Furthermore, it’s possible that someone addicted to Suboxone will experience protracted withdrawal symptoms, which may persist for several weeks to months after quitting use. These symptoms may include:4,6

  • Anxiety.
  • Anhedonia (inability to feel pleasure).
  • Insomnia.
  • Dysphoria or depression.
  • Severe cravings.

The combination of some or all these withdrawal symptoms can increase the risk of relapse for months into the early recovery period. To mitigate this risk, it is vital for people to receive the monitoring, support, and structure needed to manage a stable and healthy recovery.

Available Program Options

Detoxing on your own can be distressing. Because the withdrawal symptoms can be so painful, many people relapse on Suboxone or another opioid to alleviate the discomfort.

Substance abuse treatment consultation.Professional detox programs can safely assist you during this vulnerable time, as they are intended to increase your comfort, ensure your safety, and smoothly transition you into an appropriate level of treatment care. Typically, Suboxone is administered to someone going through opioid withdrawal, but if someone is addicted to Suboxone and experiencing withdrawal, the detox treatment team may make the executive decision to avoid re-administering Suboxone; instead, they may provide supportive medications for symptoms, such as clonidine for autonomic arousal, such as increased heart rate and rapid pulse.5 That said, if they do decide to utilize Suboxone, they will create a tapering schedule in which they gradually lower the patient’s dose over a predetermined period of time to prevent withdrawal.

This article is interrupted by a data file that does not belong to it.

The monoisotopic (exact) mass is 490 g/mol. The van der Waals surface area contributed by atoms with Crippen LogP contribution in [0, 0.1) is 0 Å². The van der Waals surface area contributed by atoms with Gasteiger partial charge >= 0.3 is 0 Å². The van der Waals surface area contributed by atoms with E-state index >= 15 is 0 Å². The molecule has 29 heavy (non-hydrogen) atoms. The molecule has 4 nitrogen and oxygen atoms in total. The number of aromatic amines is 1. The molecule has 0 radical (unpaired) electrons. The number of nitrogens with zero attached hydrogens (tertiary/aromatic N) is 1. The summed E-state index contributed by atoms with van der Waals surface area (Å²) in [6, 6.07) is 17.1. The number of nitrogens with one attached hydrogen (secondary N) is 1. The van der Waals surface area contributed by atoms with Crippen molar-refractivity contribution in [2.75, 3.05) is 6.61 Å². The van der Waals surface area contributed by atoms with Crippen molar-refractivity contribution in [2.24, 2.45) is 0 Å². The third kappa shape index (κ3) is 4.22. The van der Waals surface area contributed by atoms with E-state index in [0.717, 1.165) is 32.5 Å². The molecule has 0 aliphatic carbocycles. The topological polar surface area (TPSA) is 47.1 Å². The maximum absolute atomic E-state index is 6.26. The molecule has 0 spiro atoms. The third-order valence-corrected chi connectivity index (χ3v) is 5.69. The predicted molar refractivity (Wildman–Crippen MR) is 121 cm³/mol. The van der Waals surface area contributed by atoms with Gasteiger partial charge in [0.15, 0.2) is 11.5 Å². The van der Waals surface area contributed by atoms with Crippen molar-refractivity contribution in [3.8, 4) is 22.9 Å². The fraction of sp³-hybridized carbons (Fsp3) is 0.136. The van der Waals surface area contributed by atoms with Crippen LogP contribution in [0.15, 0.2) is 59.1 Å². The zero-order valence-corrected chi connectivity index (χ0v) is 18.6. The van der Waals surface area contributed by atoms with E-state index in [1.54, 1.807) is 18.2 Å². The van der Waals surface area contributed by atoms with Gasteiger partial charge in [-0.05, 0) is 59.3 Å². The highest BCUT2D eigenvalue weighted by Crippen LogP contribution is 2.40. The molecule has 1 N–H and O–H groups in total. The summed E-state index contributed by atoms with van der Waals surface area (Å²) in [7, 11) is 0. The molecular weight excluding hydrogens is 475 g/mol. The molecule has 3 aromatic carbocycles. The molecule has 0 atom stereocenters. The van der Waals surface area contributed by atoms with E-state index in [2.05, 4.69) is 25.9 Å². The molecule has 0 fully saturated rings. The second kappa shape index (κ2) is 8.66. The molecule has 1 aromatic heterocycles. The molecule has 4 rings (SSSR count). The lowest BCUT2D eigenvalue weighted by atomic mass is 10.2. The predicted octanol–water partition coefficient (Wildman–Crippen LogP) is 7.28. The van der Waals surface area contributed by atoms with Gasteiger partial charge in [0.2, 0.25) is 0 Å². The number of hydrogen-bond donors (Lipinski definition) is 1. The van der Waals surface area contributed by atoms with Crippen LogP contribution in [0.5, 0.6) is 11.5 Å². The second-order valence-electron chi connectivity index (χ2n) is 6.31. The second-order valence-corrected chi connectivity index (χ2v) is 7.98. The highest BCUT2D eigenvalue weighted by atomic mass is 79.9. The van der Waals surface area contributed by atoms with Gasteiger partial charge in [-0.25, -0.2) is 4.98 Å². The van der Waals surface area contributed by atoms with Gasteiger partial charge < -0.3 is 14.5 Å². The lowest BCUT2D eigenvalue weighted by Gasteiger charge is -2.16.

Detox can occur in several different settings, though most fall under the categories of either inpatient or outpatient care.

Inpatient detox: Inpatient detox settings include 24-hour supervision, support, and observation for patients experiencing withdrawal. These settings can include freestanding detox clinics or hospitals. Inpatient is considered the highest level of detox care and withdrawal management, and it is the most structured detox option.